the lives of most girls at her age, was one great unanswered question.
It grew tiresome occasionally, as monologues are apt to do.
"I'm going to holler to-night," announced Moppet at supper, pausing in
the midst of his berry-cake, by way of diversion, to lift the cat up by
her tail. "I'm going to holler awful, and make you sit up and tell me
about that little boy that ate the giant, and Cinderella,—how she lived
in the stove-pipe,—and that man that builded his house out of a bungle
of straws: and—well, there's some more, but I don't remember 'em just
now, you know."
"I am," glared Moppet over his mug. "You made me put on a clean collar.
You see if I don't holler an' holler an' holler an' keep-a-hollerin'!"
Sharley's heart sank; but she patiently cleared away her dishes, mixed
her mother's ipecac, read her father his paper, went upstairs with the
children, treated Moppet with respect as to his buttons and boot-lacing,
and tremblingly bided her time.
"Well," condescended that young gentleman, before his prayers were over,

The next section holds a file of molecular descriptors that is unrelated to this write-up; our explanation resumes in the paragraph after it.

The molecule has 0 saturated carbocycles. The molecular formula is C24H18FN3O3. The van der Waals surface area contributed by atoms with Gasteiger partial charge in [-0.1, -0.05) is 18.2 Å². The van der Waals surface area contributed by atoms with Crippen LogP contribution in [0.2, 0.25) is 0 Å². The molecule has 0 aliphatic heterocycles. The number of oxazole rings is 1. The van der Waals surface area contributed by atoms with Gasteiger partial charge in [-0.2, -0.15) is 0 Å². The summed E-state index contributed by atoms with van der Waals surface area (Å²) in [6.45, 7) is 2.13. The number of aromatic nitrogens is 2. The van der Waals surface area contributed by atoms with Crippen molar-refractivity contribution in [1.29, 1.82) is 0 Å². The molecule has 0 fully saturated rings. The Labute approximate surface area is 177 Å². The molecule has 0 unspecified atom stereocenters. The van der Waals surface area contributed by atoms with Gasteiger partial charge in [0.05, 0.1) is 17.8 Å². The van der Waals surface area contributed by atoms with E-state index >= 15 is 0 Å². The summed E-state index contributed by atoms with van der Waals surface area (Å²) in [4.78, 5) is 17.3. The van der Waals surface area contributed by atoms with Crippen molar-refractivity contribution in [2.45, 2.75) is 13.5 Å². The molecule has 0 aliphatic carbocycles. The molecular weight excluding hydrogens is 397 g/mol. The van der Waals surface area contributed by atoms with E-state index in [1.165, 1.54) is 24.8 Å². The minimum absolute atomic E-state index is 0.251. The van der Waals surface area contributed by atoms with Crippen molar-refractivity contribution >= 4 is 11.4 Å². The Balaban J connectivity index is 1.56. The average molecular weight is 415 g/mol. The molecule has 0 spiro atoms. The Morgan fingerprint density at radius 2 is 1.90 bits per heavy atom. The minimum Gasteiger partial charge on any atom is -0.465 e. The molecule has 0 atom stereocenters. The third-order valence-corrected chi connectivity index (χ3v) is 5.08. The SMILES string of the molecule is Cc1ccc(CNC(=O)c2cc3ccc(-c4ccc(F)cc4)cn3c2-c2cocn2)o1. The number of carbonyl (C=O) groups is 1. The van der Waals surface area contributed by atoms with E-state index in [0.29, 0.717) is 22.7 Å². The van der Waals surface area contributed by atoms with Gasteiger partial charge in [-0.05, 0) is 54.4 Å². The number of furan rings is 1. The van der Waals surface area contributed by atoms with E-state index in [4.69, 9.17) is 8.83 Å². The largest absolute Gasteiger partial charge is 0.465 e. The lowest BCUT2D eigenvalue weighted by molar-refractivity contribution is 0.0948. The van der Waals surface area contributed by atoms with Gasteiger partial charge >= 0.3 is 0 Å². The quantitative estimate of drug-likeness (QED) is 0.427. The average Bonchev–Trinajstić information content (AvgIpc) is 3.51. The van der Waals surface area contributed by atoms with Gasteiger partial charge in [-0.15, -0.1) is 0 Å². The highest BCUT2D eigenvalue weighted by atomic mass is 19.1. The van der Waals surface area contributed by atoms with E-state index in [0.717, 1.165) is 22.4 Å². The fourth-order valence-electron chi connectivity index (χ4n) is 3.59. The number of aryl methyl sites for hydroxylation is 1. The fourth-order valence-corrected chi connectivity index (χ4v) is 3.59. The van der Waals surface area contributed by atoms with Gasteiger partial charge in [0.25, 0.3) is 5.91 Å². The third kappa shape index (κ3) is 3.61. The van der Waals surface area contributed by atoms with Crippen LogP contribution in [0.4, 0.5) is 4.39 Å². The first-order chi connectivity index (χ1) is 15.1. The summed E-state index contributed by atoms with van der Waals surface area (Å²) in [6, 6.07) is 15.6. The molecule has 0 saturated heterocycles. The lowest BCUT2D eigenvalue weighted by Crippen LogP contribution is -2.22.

"I b'lieve—give us our debts—I'll keep that hollerin'—forever 'n
ever—Namen—till to-morrow night. I ain't a—bit—sleepy, but—" And
nobody heard anything more from Moppet.
The coast was clear now, and happy Sharley, with bright cheeks, took her
little fall hat that she was trimming, and sat down on the front
doorsteps; sat there to wait and watch, and hope and dream and flutter,
and sat in vain. Twilight crept up the path, up to her feet, folded her
in; the warm color of her plaided ribbons faded away under her eyes, and
dropped from her listless fingers; with them had faded her bit of a hope
for that night; Hal always came before dark.
"Who cares?" said Sharley, with a toss of her soft, brown head. Somebody
did care nevertheless. Somebody winked hard as she went upstairs.
However, she could light a lamp and finish her hat. That was one
comfort. It always is a comfort to finish one's hat. Girls have
forgotten graver troubles than Sharley's in the excitement of hurried
A bonnet is a picture in its way, and grows up under one's fingers with
a pretty sense of artistic triumph. Besides, there is always the
question: Will it be becoming? So Sharley put her lamp on a cricket, and
herself on the floor, and began to sing over her work. A pretty sight it
was,—the low, dark room with the heavy shadows in its corners; all the
light and color drawn to a focus in the middle of it; Sharley, with her
head bent—bits of silk like broken rainbows tossed about her—and that
little musing smile, considering gravely, Should the white squares of
the plaid turn outward? and where should she put the coral? and would it
be becoming after all? A pretty, girlish sight, and you may laugh at it